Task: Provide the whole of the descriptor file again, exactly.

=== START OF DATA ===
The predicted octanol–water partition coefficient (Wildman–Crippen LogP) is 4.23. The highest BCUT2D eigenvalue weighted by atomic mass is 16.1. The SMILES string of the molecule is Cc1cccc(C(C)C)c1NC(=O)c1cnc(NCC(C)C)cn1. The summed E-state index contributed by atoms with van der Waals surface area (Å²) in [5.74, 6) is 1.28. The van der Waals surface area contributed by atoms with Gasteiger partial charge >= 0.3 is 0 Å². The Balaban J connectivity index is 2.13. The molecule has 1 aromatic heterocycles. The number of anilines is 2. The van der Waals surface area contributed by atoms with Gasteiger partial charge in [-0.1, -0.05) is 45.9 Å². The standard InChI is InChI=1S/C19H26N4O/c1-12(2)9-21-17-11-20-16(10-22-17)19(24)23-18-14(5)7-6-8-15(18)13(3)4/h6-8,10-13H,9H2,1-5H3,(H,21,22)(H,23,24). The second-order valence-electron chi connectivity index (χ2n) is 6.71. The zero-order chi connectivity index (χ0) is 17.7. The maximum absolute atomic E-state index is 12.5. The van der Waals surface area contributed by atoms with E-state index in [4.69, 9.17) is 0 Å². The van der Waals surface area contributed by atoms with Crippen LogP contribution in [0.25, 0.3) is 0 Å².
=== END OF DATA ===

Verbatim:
The predicted octanol–water partition coefficient (Wildman–Crippen LogP) is 4.23. The highest BCUT2D eigenvalue weighted by atomic mass is 16.1. The SMILES string of the molecule is Cc1cccc(C(C)C)c1NC(=O)c1cnc(NCC(C)C)cn1. The summed E-state index contributed by atoms with van der Waals surface area (Å²) in [5.74, 6) is 1.28. The van der Waals surface area contributed by atoms with Gasteiger partial charge >= 0.3 is 0 Å². The Balaban J connectivity index is 2.13. The molecule has 1 aromatic heterocycles. The number of anilines is 2. The van der Waals surface area contributed by atoms with Gasteiger partial charge in [-0.1, -0.05) is 45.9 Å². The standard InChI is InChI=1S/C19H26N4O/c1-12(2)9-21-17-11-20-16(10-22-17)19(24)23-18-14(5)7-6-8-15(18)13(3)4/h6-8,10-13H,9H2,1-5H3,(H,21,22)(H,23,24). The second-order valence-electron chi connectivity index (χ2n) is 6.71. The zero-order chi connectivity index (χ0) is 17.7. The maximum absolute atomic E-state index is 12.5. The van der Waals surface area contributed by atoms with E-state index in [4.69, 9.17) is 0 Å². The van der Waals surface area contributed by atoms with Crippen LogP contribution in [0.25, 0.3) is 0 Å².